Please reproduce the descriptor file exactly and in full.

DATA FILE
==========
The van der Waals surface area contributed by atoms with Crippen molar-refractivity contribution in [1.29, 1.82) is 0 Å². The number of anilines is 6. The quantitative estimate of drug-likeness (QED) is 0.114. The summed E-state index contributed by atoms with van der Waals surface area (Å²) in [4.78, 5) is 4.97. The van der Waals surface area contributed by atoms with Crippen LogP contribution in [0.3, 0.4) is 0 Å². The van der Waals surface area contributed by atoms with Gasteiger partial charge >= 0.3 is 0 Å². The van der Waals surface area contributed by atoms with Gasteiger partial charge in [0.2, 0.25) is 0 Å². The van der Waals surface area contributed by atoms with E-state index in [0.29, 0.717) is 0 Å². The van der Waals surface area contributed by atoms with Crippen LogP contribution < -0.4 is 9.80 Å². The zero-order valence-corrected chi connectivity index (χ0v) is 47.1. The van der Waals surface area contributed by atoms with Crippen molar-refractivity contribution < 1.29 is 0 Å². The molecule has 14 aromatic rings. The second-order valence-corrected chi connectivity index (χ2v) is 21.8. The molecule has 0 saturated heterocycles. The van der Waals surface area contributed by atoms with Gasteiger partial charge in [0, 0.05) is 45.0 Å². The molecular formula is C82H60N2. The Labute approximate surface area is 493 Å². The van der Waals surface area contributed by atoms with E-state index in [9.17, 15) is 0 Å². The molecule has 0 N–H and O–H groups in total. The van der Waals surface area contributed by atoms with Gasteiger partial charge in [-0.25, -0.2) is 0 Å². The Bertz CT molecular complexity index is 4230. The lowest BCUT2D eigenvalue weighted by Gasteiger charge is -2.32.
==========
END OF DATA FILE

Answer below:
The van der Waals surface area contributed by atoms with Crippen molar-refractivity contribution in [1.29, 1.82) is 0 Å². The number of anilines is 6. The quantitative estimate of drug-likeness (QED) is 0.114. The summed E-state index contributed by atoms with van der Waals surface area (Å²) in [4.78, 5) is 4.97. The van der Waals surface area contributed by atoms with Crippen LogP contribution in [0.3, 0.4) is 0 Å². The van der Waals surface area contributed by atoms with Gasteiger partial charge >= 0.3 is 0 Å². The van der Waals surface area contributed by atoms with Gasteiger partial charge in [0.2, 0.25) is 0 Å². The van der Waals surface area contributed by atoms with E-state index in [0.29, 0.717) is 0 Å². The van der Waals surface area contributed by atoms with Crippen LogP contribution < -0.4 is 9.80 Å². The zero-order valence-corrected chi connectivity index (χ0v) is 47.1. The van der Waals surface area contributed by atoms with Crippen molar-refractivity contribution < 1.29 is 0 Å². The molecule has 14 aromatic rings. The second-order valence-corrected chi connectivity index (χ2v) is 21.8. The molecule has 0 saturated heterocycles. The van der Waals surface area contributed by atoms with Gasteiger partial charge in [0, 0.05) is 45.0 Å². The molecular formula is C82H60N2. The Labute approximate surface area is 493 Å². The van der Waals surface area contributed by atoms with E-state index in [9.17, 15) is 0 Å². The molecule has 0 N–H and O–H groups in total. The van der Waals surface area contributed by atoms with Gasteiger partial charge in [-0.25, -0.2) is 0 Å². The Bertz CT molecular complexity index is 4230. The lowest BCUT2D eigenvalue weighted by Gasteiger charge is -2.32.